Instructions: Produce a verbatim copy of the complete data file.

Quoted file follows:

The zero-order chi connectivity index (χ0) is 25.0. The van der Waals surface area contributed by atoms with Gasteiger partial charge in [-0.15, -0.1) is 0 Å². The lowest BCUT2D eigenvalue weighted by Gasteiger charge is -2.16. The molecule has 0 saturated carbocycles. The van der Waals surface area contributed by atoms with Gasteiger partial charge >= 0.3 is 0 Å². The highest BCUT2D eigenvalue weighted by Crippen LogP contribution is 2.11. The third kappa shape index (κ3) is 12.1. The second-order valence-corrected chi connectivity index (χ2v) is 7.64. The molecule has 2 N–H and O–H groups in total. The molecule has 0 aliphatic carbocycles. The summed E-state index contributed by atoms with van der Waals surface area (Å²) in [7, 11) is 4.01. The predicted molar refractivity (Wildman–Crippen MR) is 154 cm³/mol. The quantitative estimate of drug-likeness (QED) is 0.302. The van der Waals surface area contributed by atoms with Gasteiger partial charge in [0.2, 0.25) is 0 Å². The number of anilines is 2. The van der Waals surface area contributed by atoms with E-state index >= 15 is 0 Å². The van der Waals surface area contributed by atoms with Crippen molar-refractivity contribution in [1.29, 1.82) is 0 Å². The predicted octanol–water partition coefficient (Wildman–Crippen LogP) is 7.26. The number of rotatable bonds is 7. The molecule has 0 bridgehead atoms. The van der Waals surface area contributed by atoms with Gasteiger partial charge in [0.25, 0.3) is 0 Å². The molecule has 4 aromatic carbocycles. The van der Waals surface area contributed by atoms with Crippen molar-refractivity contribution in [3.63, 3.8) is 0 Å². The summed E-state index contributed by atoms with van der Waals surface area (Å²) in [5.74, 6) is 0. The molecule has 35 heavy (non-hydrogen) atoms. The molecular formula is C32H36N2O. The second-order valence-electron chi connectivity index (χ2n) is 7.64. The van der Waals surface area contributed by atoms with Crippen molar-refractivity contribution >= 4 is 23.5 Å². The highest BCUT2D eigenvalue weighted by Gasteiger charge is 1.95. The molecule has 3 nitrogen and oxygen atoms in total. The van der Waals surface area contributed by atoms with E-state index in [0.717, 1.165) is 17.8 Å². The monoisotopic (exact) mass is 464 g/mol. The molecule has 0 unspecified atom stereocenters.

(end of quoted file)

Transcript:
The zero-order chi connectivity index (χ0) is 25.0. The van der Waals surface area contributed by atoms with Gasteiger partial charge in [-0.15, -0.1) is 0 Å². The lowest BCUT2D eigenvalue weighted by Gasteiger charge is -2.16. The molecule has 0 saturated carbocycles. The van der Waals surface area contributed by atoms with Gasteiger partial charge >= 0.3 is 0 Å². The highest BCUT2D eigenvalue weighted by Crippen LogP contribution is 2.11. The third kappa shape index (κ3) is 12.1. The second-order valence-corrected chi connectivity index (χ2v) is 7.64. The molecule has 2 N–H and O–H groups in total. The molecule has 0 aliphatic carbocycles. The summed E-state index contributed by atoms with van der Waals surface area (Å²) in [7, 11) is 4.01. The predicted molar refractivity (Wildman–Crippen MR) is 154 cm³/mol. The quantitative estimate of drug-likeness (QED) is 0.302. The van der Waals surface area contributed by atoms with Gasteiger partial charge in [0.2, 0.25) is 0 Å². The number of anilines is 2. The van der Waals surface area contributed by atoms with E-state index >= 15 is 0 Å². The van der Waals surface area contributed by atoms with Crippen molar-refractivity contribution in [1.29, 1.82) is 0 Å². The predicted octanol–water partition coefficient (Wildman–Crippen LogP) is 7.26. The number of rotatable bonds is 7. The molecule has 0 bridgehead atoms. The van der Waals surface area contributed by atoms with Gasteiger partial charge in [0.25, 0.3) is 0 Å². The molecule has 4 aromatic carbocycles. The van der Waals surface area contributed by atoms with Crippen molar-refractivity contribution in [3.63, 3.8) is 0 Å². The summed E-state index contributed by atoms with van der Waals surface area (Å²) in [5.74, 6) is 0. The molecule has 35 heavy (non-hydrogen) atoms. The molecular formula is C32H36N2O. The second-order valence-electron chi connectivity index (χ2n) is 7.64. The van der Waals surface area contributed by atoms with Crippen molar-refractivity contribution >= 4 is 23.5 Å². The highest BCUT2D eigenvalue weighted by Gasteiger charge is 1.95. The molecule has 3 nitrogen and oxygen atoms in total. The van der Waals surface area contributed by atoms with E-state index in [0.717, 1.165) is 17.8 Å². The monoisotopic (exact) mass is 464 g/mol. The molecule has 0 unspecified atom stereocenters.